Soft shells are not well preserved – with the exception of some great sites around the world. There is a beautiful place in the south of France, where fossils of spiders weaving webs 22.5 million years ago were found.
Scientists say they have identified why many soft-bodied creatures such as spiders, insects and fish were buried and preserved. With such details in this particular rock formation in Aix-en-Provence. Extremely favorable conditions include substances produced by microalgae that will envelop the spider and induce a protective chemical change.
“Most life doesn’t turn into fossils,” said Alison Olcott, professor of geology and director of the University of Kansas Research Center, in a news release.
“It’s hard to fossilize. You have to die under very specific conditions, and one of the easiest ways to fossilize is to have hard parts like bones, horns and teeth. So, our record of life is thin, terrestrial bodies are,” said Olcott, lead author of the study published in Communications Earth and Environment Magazine, Life is like a spider’s wavy.
“But we have this extraordinary period of preservation when all the conditions are aligned for preservation to happen.”
Fluorescence gives clues
In his statement, Olcott said the discovery came thanks to the decision to examine spider fossils under a fluorescent microscope. These types of observations are not part of the standard protocol for examining fossils, but research The team thinks it might help them see more detail from the spider’s fossil, which mixes with the surrounding rock. Different elements in rock absorb UV light energy in a microscope and convert light at different wavelengths.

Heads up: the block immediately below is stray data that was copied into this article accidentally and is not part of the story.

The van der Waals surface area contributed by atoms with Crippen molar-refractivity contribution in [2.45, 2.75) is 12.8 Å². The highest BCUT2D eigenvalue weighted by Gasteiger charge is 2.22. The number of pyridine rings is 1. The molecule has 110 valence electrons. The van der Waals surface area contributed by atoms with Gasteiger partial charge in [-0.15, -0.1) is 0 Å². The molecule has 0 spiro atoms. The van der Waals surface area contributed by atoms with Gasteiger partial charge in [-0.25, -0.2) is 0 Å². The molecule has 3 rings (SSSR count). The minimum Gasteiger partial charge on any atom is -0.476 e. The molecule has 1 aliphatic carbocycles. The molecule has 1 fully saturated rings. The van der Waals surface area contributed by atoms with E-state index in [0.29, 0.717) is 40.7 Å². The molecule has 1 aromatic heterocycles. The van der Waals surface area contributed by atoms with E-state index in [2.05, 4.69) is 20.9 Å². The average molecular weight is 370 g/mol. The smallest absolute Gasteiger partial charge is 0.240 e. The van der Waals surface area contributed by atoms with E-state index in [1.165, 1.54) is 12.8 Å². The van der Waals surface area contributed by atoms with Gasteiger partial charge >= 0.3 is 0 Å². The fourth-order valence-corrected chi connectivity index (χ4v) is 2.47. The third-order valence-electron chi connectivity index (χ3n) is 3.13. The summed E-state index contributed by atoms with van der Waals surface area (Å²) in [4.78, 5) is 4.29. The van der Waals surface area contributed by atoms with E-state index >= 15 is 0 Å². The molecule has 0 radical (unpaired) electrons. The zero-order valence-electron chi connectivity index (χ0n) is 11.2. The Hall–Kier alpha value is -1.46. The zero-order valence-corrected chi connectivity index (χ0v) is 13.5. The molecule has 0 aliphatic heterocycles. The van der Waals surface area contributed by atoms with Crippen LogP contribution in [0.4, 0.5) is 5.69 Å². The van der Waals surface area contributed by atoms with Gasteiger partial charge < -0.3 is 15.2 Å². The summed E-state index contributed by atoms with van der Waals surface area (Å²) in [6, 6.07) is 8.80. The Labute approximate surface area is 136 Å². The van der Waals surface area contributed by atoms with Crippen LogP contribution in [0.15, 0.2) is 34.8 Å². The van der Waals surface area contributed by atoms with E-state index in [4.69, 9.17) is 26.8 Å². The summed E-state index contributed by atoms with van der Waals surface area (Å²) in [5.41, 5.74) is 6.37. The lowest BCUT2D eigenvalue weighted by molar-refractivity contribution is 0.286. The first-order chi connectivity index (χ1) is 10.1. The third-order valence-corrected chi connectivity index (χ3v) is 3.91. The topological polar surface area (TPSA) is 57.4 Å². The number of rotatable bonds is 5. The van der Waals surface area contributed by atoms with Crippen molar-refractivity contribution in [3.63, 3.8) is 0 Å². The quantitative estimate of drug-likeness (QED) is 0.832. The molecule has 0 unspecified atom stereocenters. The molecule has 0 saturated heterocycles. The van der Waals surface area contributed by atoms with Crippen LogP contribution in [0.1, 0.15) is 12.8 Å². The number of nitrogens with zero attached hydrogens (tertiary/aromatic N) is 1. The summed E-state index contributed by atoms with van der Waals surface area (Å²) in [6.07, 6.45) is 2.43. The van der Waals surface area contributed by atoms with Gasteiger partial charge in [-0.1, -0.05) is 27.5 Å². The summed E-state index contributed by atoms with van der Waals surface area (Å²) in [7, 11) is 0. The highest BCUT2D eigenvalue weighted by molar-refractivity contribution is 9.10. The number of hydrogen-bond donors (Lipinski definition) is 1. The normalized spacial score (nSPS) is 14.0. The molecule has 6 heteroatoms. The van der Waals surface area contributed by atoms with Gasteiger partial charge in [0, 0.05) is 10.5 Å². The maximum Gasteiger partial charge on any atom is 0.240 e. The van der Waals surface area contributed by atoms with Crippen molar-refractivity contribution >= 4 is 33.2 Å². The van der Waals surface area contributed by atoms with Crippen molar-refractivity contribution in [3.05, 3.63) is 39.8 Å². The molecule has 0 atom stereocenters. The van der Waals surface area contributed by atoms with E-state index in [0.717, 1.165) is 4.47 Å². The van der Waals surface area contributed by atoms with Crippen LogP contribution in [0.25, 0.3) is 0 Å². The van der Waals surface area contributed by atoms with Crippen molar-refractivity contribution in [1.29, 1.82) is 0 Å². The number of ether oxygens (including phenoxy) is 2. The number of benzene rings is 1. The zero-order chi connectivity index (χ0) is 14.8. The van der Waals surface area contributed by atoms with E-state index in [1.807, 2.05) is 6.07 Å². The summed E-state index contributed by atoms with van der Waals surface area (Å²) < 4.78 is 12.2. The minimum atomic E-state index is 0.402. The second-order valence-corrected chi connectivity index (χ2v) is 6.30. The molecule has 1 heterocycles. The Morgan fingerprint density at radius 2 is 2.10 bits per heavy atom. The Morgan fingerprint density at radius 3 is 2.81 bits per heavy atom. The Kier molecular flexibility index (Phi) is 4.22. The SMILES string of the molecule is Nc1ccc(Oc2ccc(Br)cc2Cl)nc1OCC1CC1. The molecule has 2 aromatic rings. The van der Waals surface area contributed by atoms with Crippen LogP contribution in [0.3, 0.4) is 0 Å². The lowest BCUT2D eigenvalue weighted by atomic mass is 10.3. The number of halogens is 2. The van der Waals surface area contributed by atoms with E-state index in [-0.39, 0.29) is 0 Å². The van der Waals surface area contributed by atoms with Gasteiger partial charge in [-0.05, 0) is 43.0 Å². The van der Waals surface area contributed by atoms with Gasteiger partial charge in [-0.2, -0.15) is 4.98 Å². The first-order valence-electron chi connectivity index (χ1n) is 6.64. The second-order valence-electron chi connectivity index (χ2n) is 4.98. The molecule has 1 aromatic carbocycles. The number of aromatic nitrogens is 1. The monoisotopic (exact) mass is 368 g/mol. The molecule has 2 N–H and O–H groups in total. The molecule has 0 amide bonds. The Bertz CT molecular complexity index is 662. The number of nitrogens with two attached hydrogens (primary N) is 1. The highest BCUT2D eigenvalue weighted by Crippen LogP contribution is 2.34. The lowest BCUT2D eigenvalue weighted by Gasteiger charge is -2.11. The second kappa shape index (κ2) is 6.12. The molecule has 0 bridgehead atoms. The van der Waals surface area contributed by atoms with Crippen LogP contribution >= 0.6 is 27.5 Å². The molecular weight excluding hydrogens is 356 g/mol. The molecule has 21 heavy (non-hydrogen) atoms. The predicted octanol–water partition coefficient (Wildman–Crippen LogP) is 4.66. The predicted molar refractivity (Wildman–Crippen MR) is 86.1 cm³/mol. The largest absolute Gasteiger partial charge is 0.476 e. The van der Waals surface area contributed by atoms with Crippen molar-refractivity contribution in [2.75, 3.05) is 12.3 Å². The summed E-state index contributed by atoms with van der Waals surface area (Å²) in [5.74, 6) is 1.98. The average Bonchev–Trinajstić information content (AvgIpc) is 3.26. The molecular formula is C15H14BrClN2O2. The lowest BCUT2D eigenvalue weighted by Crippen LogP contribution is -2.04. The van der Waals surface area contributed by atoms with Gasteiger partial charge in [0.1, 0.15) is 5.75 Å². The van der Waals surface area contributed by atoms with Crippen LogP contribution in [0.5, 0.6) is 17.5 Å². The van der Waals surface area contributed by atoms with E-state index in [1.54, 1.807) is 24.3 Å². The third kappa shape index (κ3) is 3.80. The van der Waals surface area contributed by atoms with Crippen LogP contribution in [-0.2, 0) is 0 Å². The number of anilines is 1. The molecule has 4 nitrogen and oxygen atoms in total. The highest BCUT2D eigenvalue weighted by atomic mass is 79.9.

“To our surprise, it glowed, and we became very interested in what makes this fossil glow chemically. If you look at a fossil on a rock, it is almost indistinguishable from the rock itself, but it glows with a different color. fluorescent range.”
“Not every geological sample shines on its own and shines — but when it does, it can be amazing and yield a wealth of information, says Olcott. Microscopic aquatic algae detected by a fluorescence microscope are known as diatom fossils, and when alive they emit a sulfur-rich substance that forms a layer of algae.
“These microalgae make balls sticky and sticky — that’s how they stick together,” he says.
The authors suggest that this substance coats the spider and promotes a process called sulfur, which stabilizes and maintains the spider’s fragile body.
“Essentially, microalgae chemistry and spider chemistry work together to achieve this unique conservation,” he said.
Olcott said the discovery could help geologists find other extraordinary fossils from this time period in other parts of the world.
“If diatomaceous mats help bring about this remarkable fossil preservation, we should be able to explore more units of diatomite, the diatom-rich rock that exists globally today, in search of more of these deposits.
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